Many regions are struggling to balance transportation needs with community revitalization and environmental protection. Infill development can support all three goals. Well-designed neighborhoods in convenient, accessible locations make walking, biking, and public transit more appealing options. Therefore, encouraging infill development can help more people meet their everyday needs with less driving, which can reduce traffic congestion and improve regional air quality.
Measuring the Air Quality and Transportation Impacts of Infill Development (2007) summarizes three regional infill development scenarios to illustrate how regions can calculate the air quality and transportation benefits of infill. The approach relies upon standard transportation forecasting models currently used by metropolitan planning organizations around the country. Each case tests slightly different approaches to quantifying the transportation and air quality impacts within traditional four-step travel-demand models.
The analysis shows how standard forecasting tools can be modified to capture at least some of the transportation and air quality benefits of brownfield and infill development. Some of the key modifications include:
- Indices to reflect how mixed-use development changes travel patterns
- Adjustments to account for shifts to non-motorized travel
- Smaller analysis zones in the models to capture the impact of neighborhood land use patterns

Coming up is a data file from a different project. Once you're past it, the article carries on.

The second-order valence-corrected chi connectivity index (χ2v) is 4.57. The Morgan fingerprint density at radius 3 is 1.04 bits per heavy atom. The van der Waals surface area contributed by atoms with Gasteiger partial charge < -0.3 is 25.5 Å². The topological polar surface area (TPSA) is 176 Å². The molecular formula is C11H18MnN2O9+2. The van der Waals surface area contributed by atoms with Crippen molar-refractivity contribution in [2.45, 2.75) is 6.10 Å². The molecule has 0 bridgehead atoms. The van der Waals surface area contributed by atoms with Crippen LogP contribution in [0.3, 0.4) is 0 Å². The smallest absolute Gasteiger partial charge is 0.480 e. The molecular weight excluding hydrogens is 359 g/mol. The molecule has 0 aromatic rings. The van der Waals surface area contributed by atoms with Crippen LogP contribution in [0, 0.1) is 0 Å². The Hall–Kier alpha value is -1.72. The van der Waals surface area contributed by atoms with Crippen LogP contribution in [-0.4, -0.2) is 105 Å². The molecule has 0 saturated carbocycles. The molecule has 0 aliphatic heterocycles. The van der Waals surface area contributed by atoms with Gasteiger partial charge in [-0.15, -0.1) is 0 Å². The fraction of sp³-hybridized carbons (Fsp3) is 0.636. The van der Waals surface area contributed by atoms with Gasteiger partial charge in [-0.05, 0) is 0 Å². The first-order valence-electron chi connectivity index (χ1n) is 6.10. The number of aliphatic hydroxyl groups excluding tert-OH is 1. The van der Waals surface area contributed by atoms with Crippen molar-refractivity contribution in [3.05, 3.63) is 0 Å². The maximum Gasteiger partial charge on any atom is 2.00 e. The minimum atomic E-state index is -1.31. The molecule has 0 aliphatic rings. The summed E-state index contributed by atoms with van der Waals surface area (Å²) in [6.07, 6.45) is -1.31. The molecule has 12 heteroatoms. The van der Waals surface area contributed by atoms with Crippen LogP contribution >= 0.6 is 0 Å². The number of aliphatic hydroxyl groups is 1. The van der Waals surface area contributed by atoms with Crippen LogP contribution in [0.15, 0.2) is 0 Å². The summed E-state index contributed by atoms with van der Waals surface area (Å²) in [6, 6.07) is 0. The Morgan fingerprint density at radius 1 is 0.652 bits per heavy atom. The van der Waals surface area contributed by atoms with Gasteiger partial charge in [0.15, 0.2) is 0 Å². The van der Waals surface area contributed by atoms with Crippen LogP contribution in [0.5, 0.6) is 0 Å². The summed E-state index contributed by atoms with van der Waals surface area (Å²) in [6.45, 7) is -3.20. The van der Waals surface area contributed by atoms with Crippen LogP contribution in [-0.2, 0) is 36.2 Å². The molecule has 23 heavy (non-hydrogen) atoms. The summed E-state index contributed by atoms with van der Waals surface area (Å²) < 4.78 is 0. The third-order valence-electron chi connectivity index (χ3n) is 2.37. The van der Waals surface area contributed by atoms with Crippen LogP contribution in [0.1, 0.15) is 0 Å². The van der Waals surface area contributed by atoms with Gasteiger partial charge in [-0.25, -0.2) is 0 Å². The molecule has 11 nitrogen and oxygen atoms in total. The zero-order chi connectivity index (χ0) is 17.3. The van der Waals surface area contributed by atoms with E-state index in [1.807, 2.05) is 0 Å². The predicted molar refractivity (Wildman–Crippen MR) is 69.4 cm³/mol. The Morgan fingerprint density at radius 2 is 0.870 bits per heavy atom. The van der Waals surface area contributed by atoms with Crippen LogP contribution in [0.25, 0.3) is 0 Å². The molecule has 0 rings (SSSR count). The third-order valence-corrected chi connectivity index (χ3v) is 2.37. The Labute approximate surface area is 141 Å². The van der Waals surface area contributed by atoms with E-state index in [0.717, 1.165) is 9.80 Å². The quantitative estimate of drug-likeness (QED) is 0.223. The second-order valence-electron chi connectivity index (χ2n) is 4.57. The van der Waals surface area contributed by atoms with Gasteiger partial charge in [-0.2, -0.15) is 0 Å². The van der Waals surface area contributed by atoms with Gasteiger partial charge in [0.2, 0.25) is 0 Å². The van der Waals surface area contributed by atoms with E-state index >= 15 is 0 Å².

- Emissions estimates based on the number of car trips as well as distance traveled
In each of the regions, redirecting jobs and households to redevelopment sites was forecast to reduce travel, congestion, and emissions from cars.
- Over time, shifting 8 percent of Denver's jobs and households toward 10 regional centers reduced congestion by 6 percent and emissions by 4 percent. This is equivalent to removing nearly half a million trips per day from the region's roads, a significant share of the daily average.
- The Charlotte scenario evaluated infill development along the South Corridor light-rail stations. It concluded that although new rail service by itself would reduce congestion in the corridor, redirecting 16,000 households and 10,000 jobs to station areas would produce 10 times more emission reductions and increase transit ridership by more than 6,000 trips each day.
- In Boston, the analysis considered redevelopment of brownfield sites in 13 suburban towns along the I-495 corridor. Redirecting new development to these town centers reduced vehicle travel by 154,000 miles per day during the evening rush hour. This reduction was equivalent to eliminating more than 10,000 trips, similar to the additional traffic accommodated by multi-million dollar road-widening projects proposed for these towns.
The results of this analysis suggest that strong support for infill development can be one of the most effective transportation and emission-reduction investments a region can pursue.
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